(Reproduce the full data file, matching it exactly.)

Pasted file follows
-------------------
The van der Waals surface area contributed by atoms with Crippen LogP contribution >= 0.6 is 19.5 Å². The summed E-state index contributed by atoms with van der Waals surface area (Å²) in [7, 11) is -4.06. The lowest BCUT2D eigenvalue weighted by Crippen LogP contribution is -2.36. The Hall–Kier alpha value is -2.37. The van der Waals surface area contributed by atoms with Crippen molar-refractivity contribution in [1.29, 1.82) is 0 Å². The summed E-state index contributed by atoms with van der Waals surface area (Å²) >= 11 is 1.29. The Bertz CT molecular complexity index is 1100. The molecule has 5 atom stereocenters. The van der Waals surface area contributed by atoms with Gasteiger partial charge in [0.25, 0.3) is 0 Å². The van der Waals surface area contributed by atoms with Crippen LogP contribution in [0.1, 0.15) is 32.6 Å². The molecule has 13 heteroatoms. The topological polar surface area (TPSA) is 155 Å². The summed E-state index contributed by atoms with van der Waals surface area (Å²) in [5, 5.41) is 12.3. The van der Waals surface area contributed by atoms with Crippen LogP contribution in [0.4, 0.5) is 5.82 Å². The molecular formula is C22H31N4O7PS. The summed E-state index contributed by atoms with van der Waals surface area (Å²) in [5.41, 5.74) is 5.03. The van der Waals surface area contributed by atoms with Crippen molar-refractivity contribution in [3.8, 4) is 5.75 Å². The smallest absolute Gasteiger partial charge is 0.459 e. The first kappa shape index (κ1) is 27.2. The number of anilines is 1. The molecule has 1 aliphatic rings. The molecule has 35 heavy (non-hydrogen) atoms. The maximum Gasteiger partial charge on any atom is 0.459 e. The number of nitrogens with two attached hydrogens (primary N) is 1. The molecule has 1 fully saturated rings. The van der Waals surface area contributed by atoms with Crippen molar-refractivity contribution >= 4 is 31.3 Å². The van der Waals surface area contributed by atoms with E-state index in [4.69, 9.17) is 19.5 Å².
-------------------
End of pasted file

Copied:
The van der Waals surface area contributed by atoms with Crippen LogP contribution >= 0.6 is 19.5 Å². The summed E-state index contributed by atoms with van der Waals surface area (Å²) in [7, 11) is -4.06. The lowest BCUT2D eigenvalue weighted by Crippen LogP contribution is -2.36. The Hall–Kier alpha value is -2.37. The van der Waals surface area contributed by atoms with Crippen molar-refractivity contribution in [1.29, 1.82) is 0 Å². The summed E-state index contributed by atoms with van der Waals surface area (Å²) >= 11 is 1.29. The Bertz CT molecular complexity index is 1100. The molecule has 5 atom stereocenters. The van der Waals surface area contributed by atoms with Gasteiger partial charge in [0.25, 0.3) is 0 Å². The van der Waals surface area contributed by atoms with Crippen LogP contribution in [0.1, 0.15) is 32.6 Å². The molecule has 13 heteroatoms. The topological polar surface area (TPSA) is 155 Å². The summed E-state index contributed by atoms with van der Waals surface area (Å²) in [5, 5.41) is 12.3. The van der Waals surface area contributed by atoms with Crippen LogP contribution in [0.4, 0.5) is 5.82 Å². The molecular formula is C22H31N4O7PS. The summed E-state index contributed by atoms with van der Waals surface area (Å²) in [5.41, 5.74) is 5.03. The van der Waals surface area contributed by atoms with Crippen molar-refractivity contribution in [3.8, 4) is 5.75 Å². The smallest absolute Gasteiger partial charge is 0.459 e. The first kappa shape index (κ1) is 27.2. The number of anilines is 1. The molecule has 1 aliphatic rings. The molecule has 35 heavy (non-hydrogen) atoms. The maximum Gasteiger partial charge on any atom is 0.459 e. The number of nitrogens with two attached hydrogens (primary N) is 1. The molecule has 1 fully saturated rings. The van der Waals surface area contributed by atoms with Crippen molar-refractivity contribution >= 4 is 31.3 Å². The van der Waals surface area contributed by atoms with E-state index in [4.69, 9.17) is 19.5 Å².